School of Pharmacy and Bioengineering invites applications for a self-funded PhD project that aims to address the challenges of Osteoarthritis (OA) through developing advanced photocurable cartilage-mimicking biomaterials.
Summary of the Project
Osteoarthritis (OA) is a debilitating disease of individual joints typically due to wear and tear of articular cartilage (the rubber-like padding that protects the ends of bones at the joints), eventually leading to total cartilage loss and hindering physical mobility. In the United Kingdom, approximately 8.75 million individuals suffer from OA which places a significant burden on patients, healthcare systems (i.e. the NHS), and the UK economy. In adults, injured or worn cartilage has little capacity for self-healing, largely due to its avascular nature and the low intrinsic density of chondrocytes (cells present in the joints), responsible for the synthesis of cartilage components (i.e. collagen, hyaluronic acid). If left untreated, OA usually develops.
Unfortunately, current surgical options for cartilage repair are often highly invasive, associated with high costs, and are not recommended for patients with small defects or who have had previous surgery. Tissue engineering has presented an ideal strategy to regenerate cartilage by offering a scaffolding for chondrocytes to proliferate and acting as a depot for biological factors required by cells. However, a highly invasive implantation process and inadequate integration with adjacent cartilage tissue have rendered current scaffolding materials less viable for widespread clinical applications, compared to other therapies.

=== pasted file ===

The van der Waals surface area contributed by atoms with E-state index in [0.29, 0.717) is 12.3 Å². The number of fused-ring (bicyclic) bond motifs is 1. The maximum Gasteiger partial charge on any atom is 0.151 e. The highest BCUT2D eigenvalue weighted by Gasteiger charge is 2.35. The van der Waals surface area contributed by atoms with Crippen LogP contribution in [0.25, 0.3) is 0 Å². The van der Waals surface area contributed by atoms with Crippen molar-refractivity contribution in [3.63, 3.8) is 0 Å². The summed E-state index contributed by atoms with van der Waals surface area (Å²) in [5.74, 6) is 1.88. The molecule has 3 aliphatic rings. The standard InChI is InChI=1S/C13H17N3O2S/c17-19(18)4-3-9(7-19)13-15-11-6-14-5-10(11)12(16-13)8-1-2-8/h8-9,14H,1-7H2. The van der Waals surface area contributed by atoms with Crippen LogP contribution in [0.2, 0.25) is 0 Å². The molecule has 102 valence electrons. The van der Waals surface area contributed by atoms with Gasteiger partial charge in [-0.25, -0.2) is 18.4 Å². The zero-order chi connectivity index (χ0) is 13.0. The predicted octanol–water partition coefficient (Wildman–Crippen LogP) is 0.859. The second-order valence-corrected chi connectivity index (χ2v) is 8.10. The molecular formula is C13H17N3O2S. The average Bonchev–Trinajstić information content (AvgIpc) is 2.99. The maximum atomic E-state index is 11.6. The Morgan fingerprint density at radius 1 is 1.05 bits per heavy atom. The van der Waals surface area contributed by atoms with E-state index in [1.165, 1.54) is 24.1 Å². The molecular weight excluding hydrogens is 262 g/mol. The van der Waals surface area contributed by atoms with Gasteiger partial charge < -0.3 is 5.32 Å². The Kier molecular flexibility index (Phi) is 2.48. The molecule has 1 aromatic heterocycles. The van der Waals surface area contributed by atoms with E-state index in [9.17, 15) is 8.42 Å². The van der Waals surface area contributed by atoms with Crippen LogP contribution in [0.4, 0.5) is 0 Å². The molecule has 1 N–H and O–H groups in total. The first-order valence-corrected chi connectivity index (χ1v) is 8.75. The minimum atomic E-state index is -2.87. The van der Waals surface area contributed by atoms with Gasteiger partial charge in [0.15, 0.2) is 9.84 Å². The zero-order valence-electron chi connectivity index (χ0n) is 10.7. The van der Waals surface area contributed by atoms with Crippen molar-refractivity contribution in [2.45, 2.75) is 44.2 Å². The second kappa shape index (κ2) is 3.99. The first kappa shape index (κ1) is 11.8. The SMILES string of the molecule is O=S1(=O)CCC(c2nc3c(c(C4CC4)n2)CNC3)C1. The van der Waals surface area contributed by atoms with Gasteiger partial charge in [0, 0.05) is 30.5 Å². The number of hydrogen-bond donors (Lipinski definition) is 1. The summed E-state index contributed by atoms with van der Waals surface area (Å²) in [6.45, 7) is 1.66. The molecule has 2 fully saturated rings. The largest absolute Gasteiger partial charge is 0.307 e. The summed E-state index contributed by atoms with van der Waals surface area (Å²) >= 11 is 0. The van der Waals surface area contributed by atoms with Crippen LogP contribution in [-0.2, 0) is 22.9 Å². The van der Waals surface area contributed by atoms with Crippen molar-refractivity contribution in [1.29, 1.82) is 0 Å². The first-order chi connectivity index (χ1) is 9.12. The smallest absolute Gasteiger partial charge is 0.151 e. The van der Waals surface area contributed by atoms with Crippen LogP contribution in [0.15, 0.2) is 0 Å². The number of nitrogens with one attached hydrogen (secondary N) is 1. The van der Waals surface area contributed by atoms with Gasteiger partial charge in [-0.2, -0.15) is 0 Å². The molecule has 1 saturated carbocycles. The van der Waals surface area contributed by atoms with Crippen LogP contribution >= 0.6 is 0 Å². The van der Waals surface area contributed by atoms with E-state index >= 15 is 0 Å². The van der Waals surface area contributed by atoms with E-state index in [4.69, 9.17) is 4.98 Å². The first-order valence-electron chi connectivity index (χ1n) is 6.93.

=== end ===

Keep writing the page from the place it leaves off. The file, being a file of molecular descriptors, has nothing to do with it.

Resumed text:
This project aims to address the above challenges by developing advanced photocurable cartilage-mimicking biomaterials that not only provide a mechanically stable substrate for chondrocytes to proliferate but also robustly adhere to neighbouring tissues. Furthermore, they exert biostimulatory effects, encouraging cellular deposition of the extracellular matrix (ECM). This new platform is a precisely designed hydrogel easily adapted to arthroscopic surgery, as opposed to open surgery, and can fill irregularly shaped cartilage defects, as opposed to current prefabricated implants.
Fabrication of tissue engineering scaffolds: To synthesize and functionalize biomaterials tailored for cartilage tissue engineering and integrate innovative approaches in cell culture, controlled release of bioactive agents, and in vitro /ex-vivo tissue models.
Data collection and analysis: To conduct experiments, perform data collection, and analyse experimental results using advanced statistical methods and data visualization tools.
Collaborative research: To collaborate with multidisciplinary teams, including engineers, biologists, and clinicians to integrate expertise and enhance research outcomes.
Literature Review: To stay up to date with the most recent advancements in biomaterials, micro-biofabrication, and treatment methods in the context of cartilage regeneration and actively contribute to the dissemination of knowledge through scholarly publications and presentations within the scientific community.
Project Management: Effectively manage research projects, ensuring deadlines are met and milestones are achieved in a well-organised manner; Actively participate in training other researchers in the lab.
For informal enquires related to this project, please contact Dr. Pooya Davoodi by email: [Email Address Removed]
Full applications MUST be sent to: [Email Address Removed]
Please include in your application package:
Cover letter (max. 1 page), citing your research interests and motivation for this project
CV (with publication lists)
Two recommendation letters with contact information
Important note: This is a Self-Funded PhD position